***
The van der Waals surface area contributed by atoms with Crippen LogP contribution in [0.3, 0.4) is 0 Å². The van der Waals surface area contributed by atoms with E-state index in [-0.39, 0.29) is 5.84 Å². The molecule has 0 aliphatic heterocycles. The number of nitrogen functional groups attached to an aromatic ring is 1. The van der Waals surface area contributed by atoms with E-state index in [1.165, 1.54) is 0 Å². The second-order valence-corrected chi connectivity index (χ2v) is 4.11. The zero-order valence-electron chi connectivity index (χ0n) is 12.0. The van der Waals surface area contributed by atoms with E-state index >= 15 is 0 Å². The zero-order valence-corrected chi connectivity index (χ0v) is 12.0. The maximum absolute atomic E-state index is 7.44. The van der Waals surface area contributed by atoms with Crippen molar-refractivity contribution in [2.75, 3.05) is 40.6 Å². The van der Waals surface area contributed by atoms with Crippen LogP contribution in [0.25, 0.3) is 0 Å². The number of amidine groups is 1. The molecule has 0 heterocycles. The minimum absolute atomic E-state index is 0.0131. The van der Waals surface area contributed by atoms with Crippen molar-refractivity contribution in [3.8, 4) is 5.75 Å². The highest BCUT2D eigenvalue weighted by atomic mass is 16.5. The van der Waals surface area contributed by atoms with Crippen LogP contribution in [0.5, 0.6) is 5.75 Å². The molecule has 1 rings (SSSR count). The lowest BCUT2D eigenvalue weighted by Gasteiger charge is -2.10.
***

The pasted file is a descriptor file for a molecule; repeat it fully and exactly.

The van der Waals surface area contributed by atoms with Crippen LogP contribution in [0.3, 0.4) is 0 Å². The van der Waals surface area contributed by atoms with E-state index in [-0.39, 0.29) is 5.84 Å². The molecule has 0 aliphatic heterocycles. The number of nitrogen functional groups attached to an aromatic ring is 1. The van der Waals surface area contributed by atoms with E-state index in [1.165, 1.54) is 0 Å². The second-order valence-corrected chi connectivity index (χ2v) is 4.11. The zero-order valence-electron chi connectivity index (χ0n) is 12.0. The van der Waals surface area contributed by atoms with E-state index >= 15 is 0 Å². The zero-order valence-corrected chi connectivity index (χ0v) is 12.0. The maximum absolute atomic E-state index is 7.44. The van der Waals surface area contributed by atoms with Crippen molar-refractivity contribution in [2.75, 3.05) is 40.6 Å². The van der Waals surface area contributed by atoms with Crippen LogP contribution in [0.25, 0.3) is 0 Å². The number of amidine groups is 1. The molecule has 0 heterocycles. The minimum absolute atomic E-state index is 0.0131. The van der Waals surface area contributed by atoms with Crippen molar-refractivity contribution in [3.8, 4) is 5.75 Å². The highest BCUT2D eigenvalue weighted by atomic mass is 16.5. The van der Waals surface area contributed by atoms with Crippen LogP contribution in [0.5, 0.6) is 5.75 Å². The molecule has 1 rings (SSSR count). The lowest BCUT2D eigenvalue weighted by Gasteiger charge is -2.10.